The Courier News from Blytheville, Arkansas on December 12, 1947 · Page 8
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The Courier News from Blytheville, Arkansas · Page 8

Blytheville, Arkansas
Issue Date:
Friday, December 12, 1947
Page 8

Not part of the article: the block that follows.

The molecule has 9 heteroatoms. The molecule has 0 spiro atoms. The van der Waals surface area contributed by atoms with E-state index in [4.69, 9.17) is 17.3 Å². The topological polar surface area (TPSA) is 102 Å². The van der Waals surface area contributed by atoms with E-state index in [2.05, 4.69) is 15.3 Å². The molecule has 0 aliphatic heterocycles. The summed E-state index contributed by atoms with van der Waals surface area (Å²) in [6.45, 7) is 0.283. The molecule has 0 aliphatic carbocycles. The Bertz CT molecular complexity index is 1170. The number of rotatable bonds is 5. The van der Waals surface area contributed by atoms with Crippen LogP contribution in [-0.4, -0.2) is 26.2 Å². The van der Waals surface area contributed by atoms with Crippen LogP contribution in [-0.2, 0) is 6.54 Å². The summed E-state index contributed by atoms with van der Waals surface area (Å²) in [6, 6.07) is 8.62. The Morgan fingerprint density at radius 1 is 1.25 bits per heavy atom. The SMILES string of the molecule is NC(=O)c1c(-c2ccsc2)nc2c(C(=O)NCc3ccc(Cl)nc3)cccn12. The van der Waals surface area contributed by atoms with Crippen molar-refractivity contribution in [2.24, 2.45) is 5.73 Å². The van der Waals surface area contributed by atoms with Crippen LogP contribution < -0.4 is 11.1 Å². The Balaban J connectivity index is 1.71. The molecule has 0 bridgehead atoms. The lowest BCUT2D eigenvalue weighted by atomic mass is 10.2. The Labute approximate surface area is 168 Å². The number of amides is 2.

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EIGHT BLVTHEVILLE (ARK.) COUB1ER NEWS FRIDAY, DECEMBER 12, 1947 TOE BLVTHEVILLE COURIER NEWS TH* OODRIB NEWS OO. '' M..W HAINES, Publisher JAKES L. VERHOEFF, Editor '*AUL D. HUMAN, Adrei'tUlng Manager 8ol* Nation*) Advertising Representative: Wallic* Winner Co, New York, Chicago, Detroit, Atlanta, Published every Afternoon Except Sunday BnUrea : «*-'«cond class matter «t the post- offio* »t Bly^ieville, Arkansas, under act ot Con- gresii'October », 1917. ' Served by the United Press ':...'.'•', SUBSCRIPTION RATES: By carrier In the city of Biytheville or any •uburtfin. town where carrier service Is maintained, 20c per week, or 85? per month. ; By mail, within a radius of 50 miles. $4.00 per rear »2 00 for six months, »1.00 toi three mpnlni: by mall outside SO mile zone, »1»-00 per year payable In advane*. Meditation For the kingdom of God IB not in word, but In power.—I Corinthians 4:20, 'God loverns In the a*ff»Irs of men; an* K a tp«rtow cmnnot fall to the (round without Ills not(«, »«lth« can-, klmtrtom rise without III. aid.—Benjmm'ri Franklin. Master of the $10 Word Newspaper city rooms along the route of "the greatest show on earth" nre going to miss Beverly KeHey. After 17 years of press-agenting the Ringling Brothers and Bariium & Bailey Circus, Mr. Kelley has retired at. the reasonably>tender age of 42 to run his furniture store in Delaware, 0. The tall, scholarly publicist was heir and master of a prose style (hut is disappearing—which may he a good • thing according to the purists. His press releases seldom were published as i he wrote them, but they were fun to read. His descriptive adjectives began where Hollywood's most stupendous ones leave off. ' .We wish Mr. Kelley a happy retirement, and hope that his successor will carry on the tradition. Somehow the circus would hardly seem the circus if it weren't heralded by those polysyllabic, alliterative jaw-breakers.. opinion, according to th» I^enln-Stalin gospel, >is expressed only by' wrecker* and traitor*. So the Communist majority doesn't only steam-roller the opposition. It put» it out of business by "execution, imprisonment, and other forms of liquidation. ' If' Comrade Gosnat used this 8- year-old movie to justify his filibuster it must have been a case of his being damned if he ,did am! damned if he didn't. The whole idea was contradictory and out of character, and it has caused us to waste altogether too much time trying to figure it out. The ..only possible explanation that has come to us is that maybe Deputy Gosnat was citing "Air. Smith Goes to Washington" the way Huey Long used to read pot-likkcr recipes during' his filibusters. Maybe Comrade was just killing time. In that case the Thomas Committee won't have to bolh- x er • investigating "Mr. Smith," Mr. Capra and Mr. Stewart. , VIEWS OF OTHERS WLOMPON Theory and Practice l Just Talking At- first the Communists' strategy in the French strikes seemed as clear as it was distressing. Then along came this r three-paragraph dispatch ; from Paris about a Communist member of the ; Assembly named Georges Gosnal. • Wif wish' that whoever sent or edited it had either given us more or else killed the thing. As it is, we're baffled. The story said that Comrade Gos- nat had cited the American movie, "Mr. Smith- Goes to Washington," to 'justify his party's efforts—fortunately futile—to delay the vole on Premier Schuman's anti-strike law. • ''.The film, made several years ago, depicted a filibuster in the United Steles Senate," the dispatch helpfully recalled. We also remember that it was made by Frank Capra in 1939, •with James Stewart as the star, and that it was a good picture. * But what has this to do with Cqlu- rade Gosnat and the Communist filibuster in the French Assembly? What else did M. Gosnat say ? How did he justify the Reds' tactics by an appeal to "Mr. Smith"? Either the I'aris reporter or the cable editor has denied us the knowledge. Maybe the Communist deputy said to the Assembly's non-Communist .majority, "See, your blessed Americans do the same thing in their Congress that we are doing in' the Assembly. You seem to think every living the Americans do is right. If it's all right 'for them, it's all right for us." But if he said that he would he praising an American institution. And praise of anything American just isn't the Communist fashion. In fact, Moscow frowns severely these days when its minions ascribe virtue to anything that'isn't communist-inspired and Communist-approved. Perhaps M. Gosnat said something like this: "Here we have a motion picture typical of the decadent American mind. The; Yankees press and public are forever attacking the filibuster and trying to do away with it. Yet the filibuster is a truly democratic process. It protects the rights of the minority." In .that case he would be in bad on two counts. He-would still be praising an American political practice. He would also be criticizing, by inference, the Communists' tactics when they are in the majority. A .Communist-controlled government .does not; of course, respect the rights of minority opinion. There just isn't iny recognized minority opinion. Such Freedom for What? Do Amcrfcnris value freedom less today Ihsin Ihoy did a century aRo? According to President oodds of Princeton, the answer Is yes. Tile schools and colleges, ha claims, are falling to answer "certain modern doubts which dc|Kirt radically from the philosophy of the founders of the Republic" and from the American democratic fnith of yesterday. We wonder, certainly there Is cynicism and defeatism aplenty in Uie United Stales, as In the rcsl o[ the world. American optimism has not, quite the zing and bounce H once had. Out- sUmlhiK artists and intellectuals, who o! all people should have the greatest stake In freedom of thought, arc drawn by their doubts ot democracy over toward Marxism. Ordinary citizens betray their doubts by fearfully seeking to curtail less orthodox citizens' freedom of speech. Yet all' this may be more than the ferment attending the emergence of new concepts of freedom. Americans cnnrux, If mey woiild, turn the clock back to yesterday, however much they need to appreciate their hcrltngc from yesterday. The very welter o; discussion about freedom today shows—In the face of all doubts—a healthy urge to discover its utmost values. The Founders of the Republic for the most part were men of deep spiritual conviction as . well us political, acumen. But they shared their century's ovcroptimism aixnit thp progress ot what Saint Tall! .called Ihc "natural man," or what today is called economic and biological man. An Increasing materialism since then has led all ton many people to think of individual freedom In terms of the "natural man"—free-" rlom to make as much money as I can by any means I see fit, freedom to satisfy my undisciplined appetites however I choose. Seeing today the impossibility of tins 'sort ol unbridled personal Irccdom in the complex modern world, some people dcs'pairingly wonder whether totalitarian controls of some sort are not necessary to prevent chaos. If man were basically 'economic and biological, he might find no alternative .but to turn to the economic determinism of the Marxists or the biological race theories of the fascisms. This would be only a new chapter in the history of materialism; But, basically, man is spiritual. His awakening to the present failings of democratic society can lend beyond cynicism and defeatism to a new vision of Ills freedom to work for a constantly !>et!er democracy. Whr-n the demand ot the "natural man" for limitless freedom meets with frustration, the awakening individual asks, "Freedom for what?" Recognizing 'spiritual freedom as his birthright and heritage, he uses It —eagerly, confidently, intelligently—to serve his nctgrbor as well as himself. This sort o! freedom looks forward'as well as behind. — CHRISTIAN SCIKNCE MONITOR. Truman's Aides Occupying Hot Seats in Committee Hearings Sunday School Lesson RcvrtaUon 1:8-11; Scripture; 7:9-17. By William B. GiJroy, D. D. The Book of Revelation came out. of a period of crisis In the early days of Christianity.' when the faith of the disciples was being put to the most acute lest in the fires of terrible persecution. It was written to encourage Chrls- tions to be firm, and to give them a sense of God's presence and their ultimate deliverance and blessedness. if they endured to the end. The time, according to Biblical scholars, in the reign ol the Roman emporer Domitlan. about 10 A- D.. when the totalitarian and tyrannical power of the state, which we have seen «o ruthless In ils persecutions In our own time, was dominant.. In that rule By Frederick C. Olhman WASHINGTON, Dec. 12. (UP) — Lei us consider today merry-go- rounds, beer, finger-bowls, dog biscuits and the fact that Congress Is taking a dim view of President Truman's scheme for a peace-time little OPA. All over Capitol Hill these dayi Mr_ 'lYuman's helpers arc scurry- Ing to assorted committee rooms. -_. They are sitting in hoi scats, trying M to explain to the satisfaction of the lawmakers the president's hopes of feeding Europe and also cutting th» cost of living at home- You can look flt their worried expressions and watch 'em polish their steamy eye-ylnsscs and sea they're not doing so well. Some of their Inquisitors are luke warm and some are down-right antagonistic. And for a fair sample of what's going on. drop \i\ with me on a judiciary subcommittee headed by Sen. John Sherman Cooper of Kentucky. Ben. cooiw & Co. hnd on their of power, gone insane, the worship | green carpel the underlings from of the Emperor was made a test of loyalty lo i the state. It was not enough that' the Christian citizen should be loyal to the empire. He was called on to show that loyalty by an act of Idoltry worse than that of bowing down to wood and stone—the sacrilege of setting up a man, and a very bad man at that, in the place of God In some respects It was the Department of Commerce who want to ration steel and hang on to their control ovpr tin, antimony (a metal which goes Into tooth- and cinchona bark. This latter paste tubes and storage batteries) when peeled off a tree in the East Indies and boiled down comes up quinine. If tin U so scarce. Ken, Cooper wondered. ho\v come they allowed sterner a test than many have had i it to be wasted in cans for coffee, o face in our own time. The : engine oil. dog food and beer? penalty of disobedience, in refus-1 They could stop that if they want- American Meat Eaters During 1948 Due to Get Equivalent of Just Four Hot Dogs for Each Day NKA By Frter Washington I pounds for lfM8 Is 10 pound. 1 ; less , hundred. Correspondent. J than 1 -he average person is consum- ''• ing in 1047. This means three oimc- WASHINGTON. Dec. 12. fNEAi | es of me -u-two hot dogs-less per j week next year. In summary, you'll get the erniivalent of only '26 hot I cogs per week next year, instead of —Charles Lucknian, ihe big Boston soap and rood-saving man, was not decently out, of town when the resident's Cabinet Food Commit,- ce calicd a press conference to an- unmce it was still in Uie e^nlcss i day Also to ntroduce Luckman's successor. He turned out to be s\ big, fair- mired boy of 31 named J ami's A. Still well. Irom Chicknshii, OkU. Beloi'e coming into the Stale De- TattmenI in 1942 he sold (uitomo- ; 3iles. But he apparently never made $300,000 a year at it. or he wouldn't have stayed" in Washing-1 ton these past five years, working on Lend-Least;. Occupied Areas and such stuff. He's now sjiedrU assistant to Undersecretary Loveti. H was Secretary of Agriculture Clinton AnderMni who .stole the spotlight at SULlwcll's first show. HE did it by admitting that, while there wjas no oflicial government slogan, to "Eat Lc-ss Meat," that is the -desired result. U'.s to go on ai least until fall, when the next grain harvest comes in and farmers can go back to feeding livestock, and poultry in the style to which they are accustomed. ' The experts have figured it out that there's going to ijo only 14G pounds, ol meat, per cn-juta., in. 1948. Don't ask how they kmnv this, but they say they do. This I4fi pounds a yeav amounts to no: quite three pounds per week, or about six ounces a day. If you c;m't visualize six ounces of meat, it's the equivalent ot four hot dugs. This Hti Prices Have Pa»ed Suggested Oiling* These are some of the factors be- lind Anderson's present request for ng such dishonest and blasphe- ed. couldn't they? H. B. McCoy, director of the Of- mou& worship was hardly more «• B. McCoy, director of the Of- severc than that that thousands In J «ce of Materials Distribution and this century have suffered, as the i a man nearly as big in size as his mass execution., gas chambers, I title, stuttered a little at that. and ovens of destruction bear wit-I He said he and his experts had- i n't realized tin was , to be so If the Book of Revelation, with i scarce. iUs symbolism and its strange and Take beer, the Senator con- colorful images, is !n many parts] Umied. A beer can is plated with hard to understand, and doubtful I tin. but mostly it is made ot of interpretation. It is because of steel. How much steel did the beer • - " can makers send to America's trash/j baskets this year? About 192,0001 tons, McCoy figured, That ought to make a good many the dangers that beset both its author and Its readers tn those days of persecution. It was written In a sort of secret code, though , its symbols and figures would be i freight curs tn itself. Sen. Cnoppr understood by those for whom It was written. Dogmatic interpreters, who ara sure that they have the right key and understand all its mysteries. will condemn me for suggesting that much in the Book Is difficult and of doubtful interpretation said- He wondered how the Commerce Department figured on saving Elecl, if Congress allowed th« president's ]>lan 'to become law. McCoy said by stopping the manu- congressional authority to put price I But the very lact that the inter- Still Mori; Meal Than I'rewnr Diet Americans have lived on a dam sight less than 146 pounds per av- eriige in years past. In 1938, the average consumption was 126 pounds a year. In 1943, it was 136 pounds. This year, 156 pounds. If income stays up and people eep on buying all the meat they want, the problem is how to keep them Irom rising in revolution when they, can't get it. Meal has become a kind of symbol. Not being able to get all of your four daily hot dogs is worse than not being able to enjoy all four of your freedoms. If meat is sca~rcer. Secretary Anderson says the price is hound to go higher. That may upset the vholc economic, hot dog stand. There may be plenty of everything else,, Plenty of mustard, rolls and relish. But as long as there is a shortage of meat and as long us people have to pay high prices for what they gel, they may be justified in asking'for higher wages. Because incut is one of the biggest items in the family food budget. Meat pi ices are now at record highs. One load of steers recently ceiling.s on meat. A year or so ago, -when -OPA was still around, the Department of Agriculture sugge&ted that ceilings on meat animals be set at $16.25 a hundred for hogs and $20.25 a hundred for beef. A yell went up that those figures were too high. But look at them now. And the worst is yet to come. Anderson won't say what the ceilings would be if he had power to slap them on today. His reason is that there are too many speculators now operating on the markets. -To the meat industry's contention that price controls and rationing would mean a return to black markets and still higher prices, Anderson replies that he hopes for greater powers to regulate black market-s than were available to OPA in wartime. It is a bit difficult to see how. price controls can be put on meat without also rationing meat. But there are no plans io reimpose rationing at thi> time. Anderson ii against it. , He says It's too hard to ration just one article in the economy. He also points to the fact there were prices controls on such items as soap anci clothing in wartime, and we got by without rationing. But if the meat packers and the pretations differ so much, Is the surest evidence of what I am sug- ;est!ng. But, if much so difficult to understand, much also Is sublime and moving in its beauty and power, and there is an unfailing sureness in the assertion of God's eternal power, the ultimate triumph of right, and the crown of glory (or all who endure to' the end. Prom these passages that thrill us with their majesty, and with their positive note of hope and triumph, we can get.iome ideas of what the Book meant to-those who could understand the meaning of every figure and symbol. The fact , i all non-essential things, the , Senator, what 'aclure of Well, said things? McCoy read from a lengthy list: merry-go-rounds, finger - bowls, shoe-scrapers, cocktail shakers, gambling devices. Hundreds of such items, he said- All right, said the Senator. And where would he use this steel? McCoy said he'd channel (his word) steel to the freight car, farm tractor and oil pipe makers. Sen. Cooper said how much extra metal did they need? McCoy said he wasn't certain. Why not? He hadn't made > survey. Why hadn't he? Because, said he. Congress cut his appropriation and lie didn't have his app enousin men to make the count. Sen. Cooper glared at him owlish- t Christianity did survive' all j ly through thick lenses and asked the powers that' sought to de- im had he talked to the freight, ar, tractor and pipe folks about heir needs? brought an all-time high o! S38.50 | livestock raisers and the coiiBum- a hundred pounds in Chicago. Individual steers have sold as high as $500—Hose to 50 cents a pound. | rationing Ho^s have gone as high as $27 s, ! later on. ing public don't co-operate on eating less meat, Anderson admits that may become necessary BARBS BT HAL COC11RAN A college professor contends that hard knocks are vjood tor R man. Unless, of course, he's do- in% the knocking, * l * * Thp average man doesn't know frmuj;lt about women's ololhrs, »ays * style e\prrl. Knowing thr price \* plenty! * * • A Rorbcslor mars handed mil match books with a ptcturp of his baby and a plea for nn apartment. Anyway, it's a striking ideal IN HOLLYWOOD BY ERSKINE JOHNSON Nt'A Staff Correspondent McKENNEY ON BRIDGE LAS VEGAS, Nev. (NEA)- Sun- i and (lie Pied Pipers at the Plamin- baked notes from the desert's Hoi- | go. Eddie Canto]-, Olsen and Johnson and Harry James are coming j Overlooked attractions. ywood and Vine: Clara Bow, "If girl of tlie roar- ng 20"s and year's Miss Hush, s .seriously ill at the Rose de Lima BUI Robinson, who will be 70 in Catholic "hospital at Hi-ndcrson, j Ma >"- vnf Ihe to ™t of tne town Nev., 13 miles from here- Clara and ! during a Uo-week engagement at her husband. Rex Bell, have been Uie Flamingo. A new routine in his on a Ln.s Vega.s ranch' ever | act is how he'll be dancing 40 years linre they both retired from the i f™" 1 now--leaning on a cane but screen 15 years ago. The ex-rcd- nended star has been ailing for several years. as nimble as ever. They're building a midget auto racing bowl behind the Last Pron- Famcri Glitter Gulch has become tier. Yep, you'll be able to be on „ , nnrn Costs 2750 By William E- McKenney America's Card Authority Written for NF.A Service I led the queen of diamonds from dummy, and North played the six of hearts. Yes, a red card—and i never imagined that South would be mean enough to hold five diamonds against me. So-when South played a diamond, I assumed that everybody had followed, and that I had picked up all the trumps with three more leads. I next led a small heart and took the finesse North won with the king and returned » spade, so I trumped with my last diamond, spread the hand and claimed the balance. I thought I had made the contract. We were vulnerable, so we would have a plus score of i350 points. But the little girl sitting South insisted upon playing the hand out. 1 ran another heart, she trumped, am then she spread her hand, claiming | the. balance! Down I went, 1400 points, all because I thought tha' North's red card at trick two was a diamond. It was » difference of 275C points. Of course five diamonds coulc have been made by overtaking llv first diamond lead when Nortl showed out. and taking the hear finesse immediately. This would leave a diamond in dummy in cas North returned a spade. If he re turned a club or a heart. Soutl could win only a trump trick. An etiquette brtok giving a Uvi rirlvrr etiquette — It's srH- defe for mm warns, a ga nickel tip. Thai's nnl -Mcftp and moic jwoplr arr (raveling to suburban property on a salesman's Itnp. SO THEY SAY The Conmumist.s have dropped tlieir mask. I-Ue in Hungary is tnsupporlaW. You have Iwo cliolres—either escape the country or He flat in the mamirc t —Zoltan pfcUfcr, Hungarian leader. "Christirm-s Canyon" until Dec, and all the halls (gambling) are filled with holly and tinsel. Sam a Clans even showed up for a pre- Christmas kitt parly—driving a 1904 automobile, and then went back to his regu'nr job. it was rumored, as a black jack dealer at one of the local casinos. Howard Hushes' latest discovery i — Faith Domerguc—is in town for 5<x weeks to divorce orchestra leader Ted Stauler. She then plans to wed Hugo But. accord- iuc to the- dc.sorl praprvinc, she and Fergonrf e already are married— (hanks to a Mexican divorce—and Ihe NevntV.* drcrcc '.\iV, Yx? JUM- a leyal formality. A movie plot 15 bnn\r cooked up around the El Rnuoho Vegas hoi el since it.s ne.sign;Umu i>y the Amrr- it'31) Hotel Association n.s tlie na- t ; . OIL'S "ideal western hoi el," idea. Owner San lord Adler denies ho plans to sell the El Ranrho—-he's | planning a 100-room addition and a ; private air strip. : * • * The tourist business is liootn- hiR, uilh thrrp new mill Eon-dollar hotels unilrr ronMnicthtn. ,\ svnilirale hc-mlnl by -lark IVmp- sry will hrcAk ground for another e.irly in Jumiary. The club.s arr RtUl celtiug the biet; names in show DUM- Bini;o in Bed Hern's a paragraph'from "Caught. On the Run,' a local newspaper column: "Bella Joseph, Hollywood film production manager, has been a (puest of Ihe El Rancho for the past couyile of weeks. She was taken ! ill arm confined to her hotel room. Beiuc a pood bingo fan, she missed the daily bingo games played at the hotel. San ford Adlcr heard about, it and arranged to have her participate in the bingo games through novei setup. "A direct telephone Hue from the binpo parlor to her room *'a.s installed and she plnyed her bingo card from tlie numbers called to her over the phone. The story has a sad ending, though. She didn't bingo once during the three days she was confined to her room." Nornia Talmad'ge, ex-silent star, is one of the town's social leaders MY title for today's hand is "The saddest story ever told in bridge,'' and as long as I am telling ydu the facts, I will admit it happened to me. My partner was Jack Denny of Toledo and Philadelphia, who sat West. When he bid (our clubs, I was not sure whether or not he was playing the Fishbein .convention. Nevertheless, when North bid four 15 Years Ago In Blytheville — Dick Ware Jr., 8, lent-elect Roosevelt r r Sends. If you don't and Presi- ai'R good believe it will show yon a letter from Mr. Roosevelt himself. The highly prized letter came today in answer to one written by Dick soon after election. To show Mr. Roosevelt his joy tu the outcome of the voting Dick drew a donkey which he inclosed in his letter. Mr. Roosevelt's letter read: "My Dear Dick: That was a mighty nice letter you wrote me- T intend to keep it In my Acrapbook and it will always remind me of my loyal little Blytheville friend. Yours very sincerely. Franklin D. Roosevelt" stroy It. is proof that, the Book did bring to the sorclv pen-ecuted Christians the strength and inspiration, through their Master, that'they so much nercleri*. U is a Book for our ti-n?, as '^J was for theirs, Comedian since her marriage to ! tor, Carvel James. . a local doc. . . . Plans to local magnesium plant into a film studio have been shelved. Uncle Sam is putting the plant I back in operation. Old Fire Horse PAULS VALLEY, Okla. (UP) — Jim Stufflebcan resigned from the Pauls Valley Fire Department after serving 20 yours. When an alarm .sounded two days Inter he was In AQ J 1098 3 »K 10S « None 4 Q 108 J None V AQ85 3 Q98 4> A J654 N W E s Dealer A None AKJ 10 7 AK S7 3 A AK76542 •654)1 Tournament—E-W vul. Soulh Wea* Nortk Fmt ,1* 4* 44 5* Double Redouble Pass Pass Opening—*K " HORIZONTAL 1.8 Pictured i motion picture comedian •12 Tropic.) (ruil 13 Willow .15 Rodent ,18 Last 18 African magic 19 Girl's name 21Try ... ._ 22SundisX 23 Tally 2S Fish sauce* 2« Spanish 4 Indian , cknarn . » while to Reveler 11 Pirate vesseli 12 , ron ,, Wash Ughny 17 Right (ab.) appears on the 40 Three-toed sloth spades, T took a desperate chance and bid five diamonds, which South loudly doubled. Denny of course was justified Ui redoubling- Why the opponent* did not take the redouble out. I do not know. But If they had, there; would have been no story. They : could have, made six spades without much trouble—but I was playing the hand at live diamonds. South opened the king of spades, which I trumped in dummy with 31 Ornaments 20 Cattle dealers 52 Most painful 22 Arabian 34 Musical Nights 1 hero studies - _. ,-., 24 Expunge 35 Commands courtesy title 25 Drcss covering 36 Female 27 Analyze 30 He ' also relative grammatically JSVirginii (ab.) »Road (afc.) 30 Level s S.I Greek theater $7 Worship 38 Saltpeter (comb, form) 9ft Click btetlei .-40 Mimics ;«Undrap«d 45 Anger ,46 Atternoon *»p « December 41 Vegetable! 42 Serf I 43 River in Hades 46 Pigpen 47 Boring tool 50 Each (ab.) 52 That man i,,>«. Kalherine Dunham and her i Him pitching. He said he Justltlic eight of diamonds, discardins <janc< troupe »r« »t ths El Rnneho, couldn't resist helping out. I» small club from tnj »wn hana. *« Attack 51 At any pl*M 54 Remain 8 J Neuter/ VERTICAL ILook 2 Portion } Preposition